More content is just more, when it doesn’t add value

Putting sustainability at the core of the design process

There was a consensus that more content was better to cut through the noise of an increasingly competitive landscape

However, two wrongs don’t make a right: every agency and industry throwing content at the wall in the hopes that it will stick has had the opposite effect. Audiences are becoming increasingly selective about what they pay attention to, and are tuning out what isn’t relevant to them. Moreover, it’s not just that there’s too much content out there — it’s that in the rush to continue sharing it. A lot is simply dished out for the sake of it. It’s no wonder that 95 per cent of content falls flat with audiences. It’s not meaningful. 

Digital does have a part to play in this. In many cases, a bigger emphasis is placed on ‘can we?’ rather than ‘should we?’ The pressure of being left behind and missing out on the next shiny thing seems to win over whether it adds anything valuable to a brand. 

Consider when disposable cameras were the way to capture images. When you only had ten pictures left on the film reel, it was necessary to think and consider what those images should capture. Each image would have a purpose. It would have a meaning. Today, our iPhones enable us to capture everything and anything — the average person has around 2000 photos in their camera roll. 

This has obvious repercussions on the environment. To use the ‘photo-hoarding’ example, a study found that the duplicated, unwanted images left in storage alone could accumulate 10.6kg of CO2 emissions annually for every adult in the UK — the equivalent of over 112,500 return flights from London to Perth, Australia. 

It is not just images, either. More recently, many digital practitioners (including myself) have become more aware of the environmental impact of the internet. When it comes to our superfluous tendencies, we need to start thinking like when we used disposable cameras. Every choice should have a purpose and value, which guides the direction of work.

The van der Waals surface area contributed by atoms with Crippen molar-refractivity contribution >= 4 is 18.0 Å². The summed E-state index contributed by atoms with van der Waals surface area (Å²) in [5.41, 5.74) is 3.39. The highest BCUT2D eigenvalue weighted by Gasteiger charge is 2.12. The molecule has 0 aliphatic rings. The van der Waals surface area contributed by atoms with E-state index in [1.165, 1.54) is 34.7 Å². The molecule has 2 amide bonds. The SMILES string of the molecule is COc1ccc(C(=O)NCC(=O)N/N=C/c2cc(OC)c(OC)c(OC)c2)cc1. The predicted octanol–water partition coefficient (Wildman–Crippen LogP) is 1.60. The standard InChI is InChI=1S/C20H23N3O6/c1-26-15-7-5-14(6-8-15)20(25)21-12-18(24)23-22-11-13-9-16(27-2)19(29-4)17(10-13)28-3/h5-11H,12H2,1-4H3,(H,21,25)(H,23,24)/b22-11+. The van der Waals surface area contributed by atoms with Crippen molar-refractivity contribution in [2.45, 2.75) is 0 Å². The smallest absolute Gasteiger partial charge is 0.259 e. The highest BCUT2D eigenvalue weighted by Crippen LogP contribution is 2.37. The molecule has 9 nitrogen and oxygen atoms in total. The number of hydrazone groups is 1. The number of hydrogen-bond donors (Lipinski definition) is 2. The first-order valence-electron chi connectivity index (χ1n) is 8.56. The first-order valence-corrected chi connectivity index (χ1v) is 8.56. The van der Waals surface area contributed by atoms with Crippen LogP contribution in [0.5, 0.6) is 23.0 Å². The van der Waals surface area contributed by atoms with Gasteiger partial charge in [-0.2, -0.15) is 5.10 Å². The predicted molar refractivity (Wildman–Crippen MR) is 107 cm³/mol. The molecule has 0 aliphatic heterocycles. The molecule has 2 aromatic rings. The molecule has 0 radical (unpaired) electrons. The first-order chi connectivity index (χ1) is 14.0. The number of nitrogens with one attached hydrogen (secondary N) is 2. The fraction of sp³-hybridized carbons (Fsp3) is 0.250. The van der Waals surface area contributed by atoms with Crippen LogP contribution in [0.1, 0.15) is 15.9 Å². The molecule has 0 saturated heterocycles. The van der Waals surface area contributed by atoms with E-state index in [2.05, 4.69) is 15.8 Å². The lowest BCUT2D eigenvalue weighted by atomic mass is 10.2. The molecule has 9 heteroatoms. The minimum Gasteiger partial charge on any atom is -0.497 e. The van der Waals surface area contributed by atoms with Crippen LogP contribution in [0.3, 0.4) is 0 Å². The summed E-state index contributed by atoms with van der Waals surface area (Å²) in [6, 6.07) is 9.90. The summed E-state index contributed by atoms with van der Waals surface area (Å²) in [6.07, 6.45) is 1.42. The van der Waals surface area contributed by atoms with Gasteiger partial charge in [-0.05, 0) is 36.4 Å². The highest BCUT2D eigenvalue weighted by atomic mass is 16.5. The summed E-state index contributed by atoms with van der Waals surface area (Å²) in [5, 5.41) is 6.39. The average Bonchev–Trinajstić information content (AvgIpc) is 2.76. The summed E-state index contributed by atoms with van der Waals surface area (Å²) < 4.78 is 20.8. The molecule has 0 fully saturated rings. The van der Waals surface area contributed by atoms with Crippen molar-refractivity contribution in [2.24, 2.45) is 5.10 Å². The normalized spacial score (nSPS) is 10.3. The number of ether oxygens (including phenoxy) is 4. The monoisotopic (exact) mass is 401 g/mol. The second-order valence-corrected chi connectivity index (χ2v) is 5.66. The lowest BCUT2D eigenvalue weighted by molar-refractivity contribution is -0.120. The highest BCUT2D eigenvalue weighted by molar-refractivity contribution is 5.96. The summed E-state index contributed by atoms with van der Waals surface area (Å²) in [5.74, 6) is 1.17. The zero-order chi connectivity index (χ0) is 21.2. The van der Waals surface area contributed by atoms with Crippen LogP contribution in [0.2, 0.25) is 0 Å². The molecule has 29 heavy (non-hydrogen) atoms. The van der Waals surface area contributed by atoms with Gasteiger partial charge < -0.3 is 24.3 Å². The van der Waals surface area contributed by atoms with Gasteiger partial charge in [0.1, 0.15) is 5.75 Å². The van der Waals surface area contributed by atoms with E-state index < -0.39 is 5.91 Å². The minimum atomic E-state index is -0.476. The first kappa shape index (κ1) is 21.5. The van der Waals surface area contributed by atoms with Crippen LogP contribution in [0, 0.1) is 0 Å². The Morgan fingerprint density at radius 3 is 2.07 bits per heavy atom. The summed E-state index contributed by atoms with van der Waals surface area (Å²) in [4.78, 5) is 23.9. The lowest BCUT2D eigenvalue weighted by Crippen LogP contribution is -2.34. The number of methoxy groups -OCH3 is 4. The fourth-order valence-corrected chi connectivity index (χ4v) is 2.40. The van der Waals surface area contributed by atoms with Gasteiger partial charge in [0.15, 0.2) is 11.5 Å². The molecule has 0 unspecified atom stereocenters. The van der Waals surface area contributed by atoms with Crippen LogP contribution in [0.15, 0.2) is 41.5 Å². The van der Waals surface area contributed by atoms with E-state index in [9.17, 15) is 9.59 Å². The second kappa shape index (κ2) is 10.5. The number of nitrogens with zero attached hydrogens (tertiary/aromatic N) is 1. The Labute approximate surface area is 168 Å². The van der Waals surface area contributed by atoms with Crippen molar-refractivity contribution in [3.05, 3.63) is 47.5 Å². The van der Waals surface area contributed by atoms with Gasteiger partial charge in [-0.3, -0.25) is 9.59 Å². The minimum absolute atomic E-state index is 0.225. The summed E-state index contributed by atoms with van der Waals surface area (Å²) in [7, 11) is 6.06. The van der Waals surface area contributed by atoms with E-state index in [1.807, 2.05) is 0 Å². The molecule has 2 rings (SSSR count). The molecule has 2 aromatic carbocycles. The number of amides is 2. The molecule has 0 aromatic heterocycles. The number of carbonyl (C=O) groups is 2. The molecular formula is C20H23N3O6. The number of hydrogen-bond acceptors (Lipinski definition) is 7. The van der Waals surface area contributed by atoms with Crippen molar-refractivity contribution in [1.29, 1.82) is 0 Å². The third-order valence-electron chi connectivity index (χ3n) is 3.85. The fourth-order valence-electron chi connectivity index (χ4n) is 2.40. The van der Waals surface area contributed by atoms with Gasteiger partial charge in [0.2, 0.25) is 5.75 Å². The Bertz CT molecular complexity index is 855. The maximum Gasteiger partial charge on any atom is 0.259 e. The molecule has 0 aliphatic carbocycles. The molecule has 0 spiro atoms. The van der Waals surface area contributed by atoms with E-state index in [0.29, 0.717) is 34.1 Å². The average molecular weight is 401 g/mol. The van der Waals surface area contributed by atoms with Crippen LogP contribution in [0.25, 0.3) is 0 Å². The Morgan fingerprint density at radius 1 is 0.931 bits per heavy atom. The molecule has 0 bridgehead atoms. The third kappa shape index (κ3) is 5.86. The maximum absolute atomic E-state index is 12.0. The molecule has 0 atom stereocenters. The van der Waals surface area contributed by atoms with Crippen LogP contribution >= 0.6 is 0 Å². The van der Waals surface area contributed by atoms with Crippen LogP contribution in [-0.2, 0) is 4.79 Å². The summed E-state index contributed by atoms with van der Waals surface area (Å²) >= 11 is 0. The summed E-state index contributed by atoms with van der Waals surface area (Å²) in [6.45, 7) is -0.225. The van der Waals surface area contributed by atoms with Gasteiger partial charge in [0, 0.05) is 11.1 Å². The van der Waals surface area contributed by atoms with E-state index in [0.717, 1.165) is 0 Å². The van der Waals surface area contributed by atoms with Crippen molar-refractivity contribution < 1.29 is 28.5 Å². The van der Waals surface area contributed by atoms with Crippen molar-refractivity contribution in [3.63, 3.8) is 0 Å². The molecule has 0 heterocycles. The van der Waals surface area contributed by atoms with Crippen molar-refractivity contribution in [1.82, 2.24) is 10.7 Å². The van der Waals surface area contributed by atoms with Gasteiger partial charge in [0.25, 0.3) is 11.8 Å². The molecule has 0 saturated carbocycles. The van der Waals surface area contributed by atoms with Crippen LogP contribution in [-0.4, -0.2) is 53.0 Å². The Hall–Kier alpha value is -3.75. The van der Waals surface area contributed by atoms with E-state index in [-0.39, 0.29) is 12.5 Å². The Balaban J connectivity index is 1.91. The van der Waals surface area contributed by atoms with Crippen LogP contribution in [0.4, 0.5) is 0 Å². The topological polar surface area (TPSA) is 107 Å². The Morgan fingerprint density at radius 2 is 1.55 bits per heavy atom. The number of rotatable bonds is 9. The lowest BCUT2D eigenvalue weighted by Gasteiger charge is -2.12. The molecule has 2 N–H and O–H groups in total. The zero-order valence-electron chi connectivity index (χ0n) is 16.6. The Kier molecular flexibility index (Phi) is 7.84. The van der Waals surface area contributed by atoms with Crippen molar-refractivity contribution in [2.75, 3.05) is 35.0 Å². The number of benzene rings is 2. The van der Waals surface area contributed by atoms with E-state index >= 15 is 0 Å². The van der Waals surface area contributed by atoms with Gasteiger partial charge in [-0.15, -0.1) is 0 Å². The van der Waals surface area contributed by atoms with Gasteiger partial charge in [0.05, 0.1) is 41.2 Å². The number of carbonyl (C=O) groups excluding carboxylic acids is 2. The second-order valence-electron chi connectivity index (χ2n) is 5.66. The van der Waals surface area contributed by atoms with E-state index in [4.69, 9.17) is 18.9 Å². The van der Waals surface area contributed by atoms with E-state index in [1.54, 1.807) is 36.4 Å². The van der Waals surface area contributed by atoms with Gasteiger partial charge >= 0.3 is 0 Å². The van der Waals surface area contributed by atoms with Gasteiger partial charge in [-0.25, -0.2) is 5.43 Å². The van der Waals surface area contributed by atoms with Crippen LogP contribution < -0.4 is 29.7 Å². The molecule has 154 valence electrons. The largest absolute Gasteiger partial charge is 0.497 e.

The good news is that this will benefit both the environment and customers. 

At Célibataire we have doubled down on our ‘conscious design’ philosophy

This involves putting sustainability at the core of our design process. However, this doesn’t mean compromising on the design. By thinking critically about ‘what needs to be there’ and what adds value to the experience, we can create better solutions that reduce emissions. And we can improve user — and business outcomes. 

For example, product usability and accessibility aren’t less important in sustainable UX design, they are enhanced. When a website’s content is light and presented intuitively, the user can more easily navigate it, which reduces CO2 emissions. This is because it minimises the number of page loads for users on their way to the intended content. The less clutter on a website also means less loading time and a lower carbon footprint. Furthermore, it transforms a user journey into a more enjoyable digital experience. 

Ultimately, there comes a point in content creation in which brands must weigh ethics and purpose alongside other goals.

It’s about taking the time to consider whether that content adds value and is worth spending time with. Use purpose and mindful consideration in everything you do, and the audience is sure to follow. 

Featured image: / Pexels

Amy Ramage

Amy founded hybrid design studio Célibataire in 2022, with the mission of making the web a more beautiful and intuitive place. She has 20 years' experience crafting transformational brand experiences - that drive business growth and success - for the world's most ambitious brands.Incredibly conscious of the way Célibataire does business, Amy believes in operating ethically and sustainably - for people and the planet. She is passionate about working with and empowering women-owned brands and businesses. And prides herself in building long-lasting relationships with colleagues, clients, partners and peers.

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